The â€˜languageâ€™ of linear models has been developing within the statistical community for many years, and constitutes an elegant way of defining models without going through the complexity of mathematical representations. This approach makes it also easier to communicate among scientists:

- 1965 J. A. Nelder, notation for randomized block design
- 1973 Wilkinson and Rodgers, symbolic description for factorial designs
- 1990 Hastie and Tibshirani, introduced notation for smoothers
- 1991 Chambers and Hastie, further developed for use in S

There are two basic types of assessments available in a4a: the management procedure fit and the full assessment fit. The management procedure fit does not compute estimates of covariances and is therefore quicker to execute, while the full assessment fit returns parameter estimates and their covariances at the expense of longer fitting time.

Modelled catches \(C\) are defined in terms of the three quantities, natural mortality \(M\), fishing mortality \(F\) and recruitment \(R\), using a modified form of the well known Baranov catch equation:

\[ C_{ay} = \frac{\bf{F}_{ay}}{\bf{F}_{ay}+M_{ay}}\left(1 - e^{-(\bf{F}_{ay}+M_{ay})}\right) \bf{R}_{y}e^{-\sum (\bf{F}_{ay} + M_{ay})} \]

where \(a\) and \(y\) denote age and year. Modelled survey indices \(I\) are defined in terms of the same three quantities with the addition of survey catchability \(Q\):

\[I_{ays} = \bf{Q}_{ays} \bf{R}_{y}e^{-\sum (\bf{F}_{ay} + M_{ay})}\]

where \(s\) denotes survey or abundance index and allows for multiple surveys to be considered. Observed catches \(C^{(obs)}\) and the observed survey indices \(I^{(obs)}\) are assumed to be log-normally distributed, or equivalently, normally distributed on the log-scale, with age, year and survey specific observation variance:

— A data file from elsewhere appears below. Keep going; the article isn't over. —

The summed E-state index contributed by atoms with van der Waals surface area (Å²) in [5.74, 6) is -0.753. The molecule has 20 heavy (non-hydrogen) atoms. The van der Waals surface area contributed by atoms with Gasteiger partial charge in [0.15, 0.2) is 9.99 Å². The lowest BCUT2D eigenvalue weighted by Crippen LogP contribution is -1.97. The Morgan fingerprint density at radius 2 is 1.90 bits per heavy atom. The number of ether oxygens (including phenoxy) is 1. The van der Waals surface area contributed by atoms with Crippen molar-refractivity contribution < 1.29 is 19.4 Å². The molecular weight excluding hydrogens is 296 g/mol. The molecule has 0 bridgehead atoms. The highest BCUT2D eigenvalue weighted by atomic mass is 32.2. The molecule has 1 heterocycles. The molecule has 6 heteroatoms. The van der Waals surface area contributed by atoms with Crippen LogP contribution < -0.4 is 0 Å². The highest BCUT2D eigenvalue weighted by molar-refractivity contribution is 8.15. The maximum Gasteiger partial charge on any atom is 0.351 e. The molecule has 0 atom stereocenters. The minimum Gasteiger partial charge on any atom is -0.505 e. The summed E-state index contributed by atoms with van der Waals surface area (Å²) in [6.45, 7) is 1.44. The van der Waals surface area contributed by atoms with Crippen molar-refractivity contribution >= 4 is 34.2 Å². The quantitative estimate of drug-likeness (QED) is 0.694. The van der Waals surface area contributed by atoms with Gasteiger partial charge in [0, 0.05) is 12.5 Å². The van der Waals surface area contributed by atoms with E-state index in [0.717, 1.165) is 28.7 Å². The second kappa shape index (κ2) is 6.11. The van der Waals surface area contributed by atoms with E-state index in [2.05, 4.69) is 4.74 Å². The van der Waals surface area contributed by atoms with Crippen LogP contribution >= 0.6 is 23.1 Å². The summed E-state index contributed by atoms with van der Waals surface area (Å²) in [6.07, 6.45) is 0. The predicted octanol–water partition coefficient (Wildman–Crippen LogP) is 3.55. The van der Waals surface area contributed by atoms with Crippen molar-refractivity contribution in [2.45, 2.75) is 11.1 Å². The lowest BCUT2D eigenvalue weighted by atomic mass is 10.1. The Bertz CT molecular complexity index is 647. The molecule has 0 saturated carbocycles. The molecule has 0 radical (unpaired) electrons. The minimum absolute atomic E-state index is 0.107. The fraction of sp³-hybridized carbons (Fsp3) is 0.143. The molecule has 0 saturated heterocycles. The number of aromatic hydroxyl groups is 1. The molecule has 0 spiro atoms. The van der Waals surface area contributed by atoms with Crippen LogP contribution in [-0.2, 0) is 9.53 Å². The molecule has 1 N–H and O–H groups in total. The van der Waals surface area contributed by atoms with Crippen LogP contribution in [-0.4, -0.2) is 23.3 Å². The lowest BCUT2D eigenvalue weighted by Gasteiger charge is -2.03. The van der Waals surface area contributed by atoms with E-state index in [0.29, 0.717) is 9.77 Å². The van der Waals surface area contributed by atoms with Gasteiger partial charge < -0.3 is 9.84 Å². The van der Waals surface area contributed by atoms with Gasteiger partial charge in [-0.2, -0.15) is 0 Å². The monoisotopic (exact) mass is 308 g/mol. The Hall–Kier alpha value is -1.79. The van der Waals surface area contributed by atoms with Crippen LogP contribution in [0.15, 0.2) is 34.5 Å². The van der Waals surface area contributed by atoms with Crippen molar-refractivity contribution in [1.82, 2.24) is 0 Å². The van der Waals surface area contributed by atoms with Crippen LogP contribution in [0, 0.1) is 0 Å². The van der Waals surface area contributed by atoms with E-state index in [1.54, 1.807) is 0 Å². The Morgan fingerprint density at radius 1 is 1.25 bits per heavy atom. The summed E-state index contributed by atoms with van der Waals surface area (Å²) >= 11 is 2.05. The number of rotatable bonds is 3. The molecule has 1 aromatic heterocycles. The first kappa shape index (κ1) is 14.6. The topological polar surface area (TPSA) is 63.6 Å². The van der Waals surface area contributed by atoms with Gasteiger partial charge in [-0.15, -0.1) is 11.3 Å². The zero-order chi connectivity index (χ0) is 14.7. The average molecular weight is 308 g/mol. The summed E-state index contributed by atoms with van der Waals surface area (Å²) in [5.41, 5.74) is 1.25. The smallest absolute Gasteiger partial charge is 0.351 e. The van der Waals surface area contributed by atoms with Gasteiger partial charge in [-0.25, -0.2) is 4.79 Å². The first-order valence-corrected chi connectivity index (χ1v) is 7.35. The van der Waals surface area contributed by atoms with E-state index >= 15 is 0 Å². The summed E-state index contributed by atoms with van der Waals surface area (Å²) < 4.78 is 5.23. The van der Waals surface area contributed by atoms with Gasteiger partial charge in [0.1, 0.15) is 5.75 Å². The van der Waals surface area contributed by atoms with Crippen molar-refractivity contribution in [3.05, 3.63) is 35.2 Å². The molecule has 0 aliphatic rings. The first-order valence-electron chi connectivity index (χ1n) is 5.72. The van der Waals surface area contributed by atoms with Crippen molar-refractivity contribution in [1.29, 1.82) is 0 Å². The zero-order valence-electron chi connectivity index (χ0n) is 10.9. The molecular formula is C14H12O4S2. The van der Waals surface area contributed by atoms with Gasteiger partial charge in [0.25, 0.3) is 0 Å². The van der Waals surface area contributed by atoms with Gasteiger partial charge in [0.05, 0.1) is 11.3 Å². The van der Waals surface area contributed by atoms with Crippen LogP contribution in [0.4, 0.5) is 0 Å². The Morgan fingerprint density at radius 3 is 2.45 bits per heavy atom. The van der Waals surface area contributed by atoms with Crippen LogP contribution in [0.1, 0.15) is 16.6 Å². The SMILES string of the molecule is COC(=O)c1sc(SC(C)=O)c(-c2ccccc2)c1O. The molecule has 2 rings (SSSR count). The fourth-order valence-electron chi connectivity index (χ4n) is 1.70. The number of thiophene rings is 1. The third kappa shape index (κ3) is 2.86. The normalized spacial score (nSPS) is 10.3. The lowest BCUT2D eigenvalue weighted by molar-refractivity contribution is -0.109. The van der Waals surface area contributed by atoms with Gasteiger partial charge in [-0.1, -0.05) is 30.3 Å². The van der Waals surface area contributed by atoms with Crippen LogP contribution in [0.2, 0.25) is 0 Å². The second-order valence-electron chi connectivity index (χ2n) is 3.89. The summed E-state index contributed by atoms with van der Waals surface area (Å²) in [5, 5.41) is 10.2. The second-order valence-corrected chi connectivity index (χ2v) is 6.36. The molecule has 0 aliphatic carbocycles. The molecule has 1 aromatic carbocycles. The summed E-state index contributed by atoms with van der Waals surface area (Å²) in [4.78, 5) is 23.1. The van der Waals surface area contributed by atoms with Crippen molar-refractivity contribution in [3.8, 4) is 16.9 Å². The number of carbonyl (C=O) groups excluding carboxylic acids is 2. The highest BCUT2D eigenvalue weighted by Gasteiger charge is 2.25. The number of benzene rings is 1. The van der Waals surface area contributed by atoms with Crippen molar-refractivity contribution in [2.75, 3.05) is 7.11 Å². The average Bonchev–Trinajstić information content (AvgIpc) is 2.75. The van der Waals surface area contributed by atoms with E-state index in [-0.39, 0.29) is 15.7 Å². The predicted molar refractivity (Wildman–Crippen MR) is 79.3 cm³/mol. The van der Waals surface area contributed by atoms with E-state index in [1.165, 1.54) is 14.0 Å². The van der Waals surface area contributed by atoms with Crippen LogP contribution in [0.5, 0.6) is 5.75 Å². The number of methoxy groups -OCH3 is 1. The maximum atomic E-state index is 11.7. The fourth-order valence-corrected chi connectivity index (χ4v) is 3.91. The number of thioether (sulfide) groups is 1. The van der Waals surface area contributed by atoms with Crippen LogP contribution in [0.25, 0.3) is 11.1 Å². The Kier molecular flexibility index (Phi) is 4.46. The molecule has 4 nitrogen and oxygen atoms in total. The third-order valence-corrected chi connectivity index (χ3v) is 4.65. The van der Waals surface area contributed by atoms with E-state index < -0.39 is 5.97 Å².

\[ \log C^{(obs)}_{ay} \sim \text{Normal} \Big( \log C_{ay}, \bf{\sigma}^2_{ay}\Big) \qquad \log I^{(obs)}_{ays} \sim \text{Normal} \Big( \log I_{ays}, \bf{\tau}^2_{ays} \Big) \]

The full log-likelihood for the a4a statistical catch at age model can now be defined as the sum of the log-likelihood of the observed catches (\(\ell_N\) is the log-likelihood of a normal distribution)

\[ \ell_C = \sum_{ay} w^{(c)}_{ay}\ \ell_N \Big( \log C_{ay}, \bf{\sigma}^2_{ay} ;\ \log C^{(obs)}_{ay} \Big) \]

and the log-likelihood of the observed survey indices

\[ \ell_I = \sum_s \sum_{ay} w^{(s)}_{ays}\ \ell_N \Big( \log I_{ays}, \bf{\tau}_{ays}^2 ;\ \log I^{(obs)}_{ays} \Big)\]

giving the total log-likelihood

\[\ell = \ell_C + \ell_I\]

which is defined in terms of the strictly positive quantites, \(M_{ay}\), \(F_{ay}\), \(Q_{ays}\) and \(R_{y}\), and the observation variances \(\sigma_{ay}\) and \(\tau_{ays}\). As such, the log-likelihood is over-parameterised as there are many more parameters than observations. In order to reduce the number of parameters, \(M_{ay}\) is assumed known (as is common), and the remaining parameters are written in terms of a linear combination of covariates \(x_{ayk}\), e.g.

\[\log F_{ay} = \sum_k \beta_k x_{ayk}\]